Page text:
Nearly 50 people crowded the room last Monday to lend their support to the Campaign to Save Finsbury Health Centre at the Health and Wellbeing Review Committee meeting October 19. With the help of some of the gorgeous explanatory cartoons drawn by Gordon Cullen in 1938 to explain the principles of FHC’s design (thanks to John Allan), photos from RIBA and Islington Local Studies Centre, and maps properly labelled with bus routes and all the sites under consideration, we made our case. We based it on objective patient need, medical research into health and design both at the time of FHC’s creation and now, and the importance of FHC to our community in terms of both its function and its heritage. A photo of the members of 1930s Finsbury Borough Council which commissioned FHC watched over much of the discussion afterwards.
Councillors received the report well, and seemed keen to pursue the community trust option. Councillor Donna Boffa, who attended the meeting despite severe ill health, spoke movingly about how important it has been to her that Finsbury Health Centre is so close by and runs a full (not ‘satellite’) service, so that staff have been able to attend in her home when needed. She also said that because it is small with low staff turn-over, patients and staff get to know each other over time, and emphasised how important it is when dealing with one’s own or family ill-health to feel recognised as a person and not just another medical problem.
People from the floor talked about how much the building and what happens in it means to them, both as long-term residents and recent arrivals; how they feel it is ‘their’ health centre. Two grandchildren of FBC councillors were there, and spoke about the vision of both the building’s design and its function. A surgeon who lives locally said it seemed ridiculous, that after spending £610 million on St Bart’s down the road which included a much less suitable grade 1 building, the NHS couldn’t find even their high £10 million estimate to do up FHC.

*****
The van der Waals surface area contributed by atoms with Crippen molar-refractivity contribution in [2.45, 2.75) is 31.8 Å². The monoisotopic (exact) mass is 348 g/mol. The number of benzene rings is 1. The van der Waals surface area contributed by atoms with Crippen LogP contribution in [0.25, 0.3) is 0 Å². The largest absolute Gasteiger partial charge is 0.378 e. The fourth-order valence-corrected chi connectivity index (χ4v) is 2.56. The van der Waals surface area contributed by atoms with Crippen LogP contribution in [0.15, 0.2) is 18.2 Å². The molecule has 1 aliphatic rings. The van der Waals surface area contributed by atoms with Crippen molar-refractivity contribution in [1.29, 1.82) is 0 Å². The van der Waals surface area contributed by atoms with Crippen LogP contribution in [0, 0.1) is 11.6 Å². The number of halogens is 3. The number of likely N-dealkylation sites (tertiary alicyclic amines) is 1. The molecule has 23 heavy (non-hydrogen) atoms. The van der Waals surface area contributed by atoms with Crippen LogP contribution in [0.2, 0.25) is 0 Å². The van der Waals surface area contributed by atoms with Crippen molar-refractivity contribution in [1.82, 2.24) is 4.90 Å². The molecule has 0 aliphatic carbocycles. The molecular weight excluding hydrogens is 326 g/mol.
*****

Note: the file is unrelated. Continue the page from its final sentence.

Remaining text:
Islington Buildings Preservation Trust spoke afterwards, with Conisbee Structural Engineers who had surveyed the concrete during Sprunt’s feasibility study. Bob Spragg of Conisbee said that the building, while urgently needing superficial repairs to the concrete, is structurally sound.
After this the Health and Wellbeing Review Committee will hear from Chief Executive John Foster and Executive for Health Cllr. Ursula Woolley at their next meeting Monday 16 November, 7.30. There will be findings from the evidence put forward on 10 December, with a final report and decision at the Committee meeting 7 January 2010.
Thanks to all who helped distribute leaflets, showed up on the 19th and have been signing our petition: your support has made the chances for a sensible resolution to this far higher.
Filed under: Uncategorized |